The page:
139. The international community, through the United Nations, also has the responsibility to use appropriate diplomatic, humanitarian and other peaceful means, in accordance with Chapters VI and VIII of the Charter, to help protect populations from genocide, war crimes, ethnic cleansing and crimes against humanity. In this context, we are prepared to take collective action, in a timely and decisive manner, through the Security Council, in accordance with the Charter, including Chapter VII, on a case-by-case basis and in cooperation with relevant regional organizations as appropriate, should peaceful means be inadequate and national authorities manifestly fail to protect their populations from genocide, war crimes, ethnic cleansing and crimes against humanity. We stress the need for the General Assembly to continue consideration of the responsibility to protect populations from genocide, war crimes, ethnic cleansing and crimes against humanity and its implications, bearing in mind the principles of the Charter and international law. We also intend to commit ourselves, as necessary and appropriate, to helping States build capacity to protect their populations from genocide, war crimes, ethnic cleansing and crimes against humanity and to assisting those which are under stress before crises and conflicts break out.


** Click here to download the large Image **United States Indo-Pacific Command (USINDOPACOM) is one of six geographic combatant commands defined by the Department of Defense's Unified Command Plan (UCP). As a geographic combatant command, USINDOPACOM is in charge of using and integrating United States Army, Navy, Air Force and Marine Corps forces within the USINDOPACOM area of responsibility (AOR) to achieve U.S. national security objectives while protecting national interests. The USINDOPACOM AOR covers more of the globe of any of the other geographic combatant commands and shares borders with all of the other five geographic combatant commands. The commander of US Indo-Pacific Command reports to the President of the United States through the Secretary of Defense and is supported by multiple component and sub-unified commands including: U.S. Forces Korea, US Forces Japan, U.S. Special Operations Command Pacific, U.S. Pacific Fleet, U.S. Marine Forces Pacific, U.S. Pacific Air Forces and U.S. Army Pacific.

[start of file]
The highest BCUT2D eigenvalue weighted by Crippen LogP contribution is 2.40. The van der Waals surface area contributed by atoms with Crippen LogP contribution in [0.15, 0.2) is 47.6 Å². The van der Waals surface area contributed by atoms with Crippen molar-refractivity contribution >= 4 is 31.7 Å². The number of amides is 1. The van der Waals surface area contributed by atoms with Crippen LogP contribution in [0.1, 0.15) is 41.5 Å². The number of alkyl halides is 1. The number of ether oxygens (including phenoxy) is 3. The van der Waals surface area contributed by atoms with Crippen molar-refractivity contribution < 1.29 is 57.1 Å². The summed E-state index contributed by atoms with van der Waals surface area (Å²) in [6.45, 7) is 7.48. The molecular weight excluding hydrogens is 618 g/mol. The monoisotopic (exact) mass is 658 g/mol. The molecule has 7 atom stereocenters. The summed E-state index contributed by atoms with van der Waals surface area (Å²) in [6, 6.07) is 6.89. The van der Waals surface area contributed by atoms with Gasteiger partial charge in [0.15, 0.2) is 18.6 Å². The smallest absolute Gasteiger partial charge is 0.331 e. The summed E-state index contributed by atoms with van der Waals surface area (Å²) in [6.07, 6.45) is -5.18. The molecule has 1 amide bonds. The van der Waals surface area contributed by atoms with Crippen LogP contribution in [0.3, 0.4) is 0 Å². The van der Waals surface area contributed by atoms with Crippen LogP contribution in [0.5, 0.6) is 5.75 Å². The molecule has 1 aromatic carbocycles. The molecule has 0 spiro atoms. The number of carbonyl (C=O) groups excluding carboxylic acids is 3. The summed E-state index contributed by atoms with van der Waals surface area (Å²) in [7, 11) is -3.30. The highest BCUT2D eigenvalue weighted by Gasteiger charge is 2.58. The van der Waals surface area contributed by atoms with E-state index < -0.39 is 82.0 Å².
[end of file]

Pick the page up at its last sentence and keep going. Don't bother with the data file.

Many companies view CSR as an integral part of their brand image, believing that customers will be more likely to do business with brands that they perceive to be more ethical. In this sense, CSR activities can be an important component of corporate public relations. At the same time, some company founders are also motivated to engage in CSR due to their convictions."}},"@type": "Question","name": "Why Is CSR Important?","acceptedAnswer": "@type": "Answer","text": "The movement toward CSR has had an impact in several domains. For example, many companies have taken steps to improve the environmental sustainability of their operations, through measures such as installing renewable energy sources or purchasing carbon offsets. In managing supply chains, efforts have also been taken to eliminate reliance on unethical labor practices, such as child labor and slavery.Although CSR programs have generally been most common among large corporations, small businesses also participate in CSR through smaller-scale programs, such as donating to local charities and sponsoring local events.","@type": "Question","name": "What Are the Benefits of CSR?","acceptedAnswer": "@type": "Answer","text": "CRS initiatives strive to have a positive impact on the world through direct benefits to society, nature and the community in which a business operations. In addition, a company may experience internal benefits through the initiatives. Knowing their company is promoting good causes, employee satisfaction may increase and retention of staff may be strengthened. In addition, members of society may be more likely to choose to transact with companies that are attempting to make a more conscious positive impact beyond the scope of its business.","@type": "Question","name": "What Are the 4 Types of CSR?","acceptedAnswer": "@type": "Answer","text": "CSR initiatives are often broken down into four categories: environmental, philanthropic, ethical, and economic responsibility. Environmental initiatives focus on preservation of natural resources, while philanthropic initiatives focus on donating to worthy causes that may not relate to a business. Ethical responsibility ensures fair and honest business operations, while economic responsibility promotes the fiscal support of the goals above.","@type": "Question","name": "What Companies Have the Best CSR?","acceptedAnswer": "@type": "Answer","text": "There is no single defining rubric for evaluating the CSR of all companies. Various sources will review and compile rankings differently. Since 1999, Corporate Responsibility Magazine has ranked the top 100 Best Corporate Citizens each year among the 1,000 largest U.S. public companies. Rankings are determined based on employee relations, environment impact, human rights, governance, and financial decisions.In 2021, the top five ranked companies on the list included Owens Corning, General Motors, H.P., Cisco, and Intel."]}]}] Investing Stocks Bonds Fixed Income Mutual Funds ETFs Options 401(k) Roth IRA Fundamental Analysis Technical Analysis Markets View All Simulator Login / Portfolio Trade Research My Games Leaderboard Economy Government Policy Monetary Policy Fiscal Policy View All Personal Finance Financial Literacy Retirement Budgeting Saving Taxes Home Ownership View All News Markets Companies Earnings Economy Crypto Personal Finance Government View All Reviews Best Online Brokers Best Life Insurance Companies Best CD Rates Best Savings Accounts Best Personal Loans Best Credit Repair Companies Best Mortgage Rates Best Auto Loan Rates Best Credit Cards View All Academy Investing for Beginners Trading for Beginners Become a Day Trader Technical Analysis All Investing Courses All Trading Courses View All TradeSearchSearchPlease fill out this field.SearchSearchPlease fill out this field.InvestingInvesting Stocks Bonds Fixed Income Mutual Funds ETFs Options 401(k) Roth IRA Fundamental Analysis Technical Analysis Markets View All SimulatorSimulator Login / Portfolio Trade Research My Games Leaderboard EconomyEconomy Government Policy Monetary Policy Fiscal Policy View All Personal FinancePersonal Finance Financial Literacy Retirement Budgeting Saving Taxes Home Ownership View All NewsNews Markets Companies Earnings Economy Crypto Personal Finance Government View All ReviewsReviews Best Online Brokers Best Life Insurance Companies Best CD Rates Best Savings Accounts Best Personal Loans Best Credit Repair Companies Best Mortgage Rates Best Auto Loan Rates Best Credit Cards View All AcademyAcademy Investing for Beginners Trading for Beginners Become a Day Trader Technical Analysis All Investing Courses All Trading Courses View All Financial Terms Newsletter About Us Follow Us Facebook Instagram LinkedIn TikTok Twitter YouTube Table of ContentsExpandTable of ContentsWhat Is CSR?Understanding CSRTypesBenefitsISO 26000ExamplesCSR FAQsThe Bottom LineSustainable InvestingSocially Responsible InvestingCorporate Social Responsibility (CSR) Explained With ExamplesByJason Fernando Full Bio LinkedIn Jason Fernando is a professional investor and writer who enjoys tackling and communicating complex business and financial problems.Learn about our editorial policiesUpdated May 27, 2022Reviewed byThomas Brock Reviewed byThomas BrockFull BioThomas J. Brock is a CFA and CPA with more than 20 years of experience in various areas including investing, insurance portfolio management, finance and accounting, personal investment and financial planning advice, and development of educational materials about life insurance and annuities.Learn about our Financial Review BoardFact checked by 041b061a72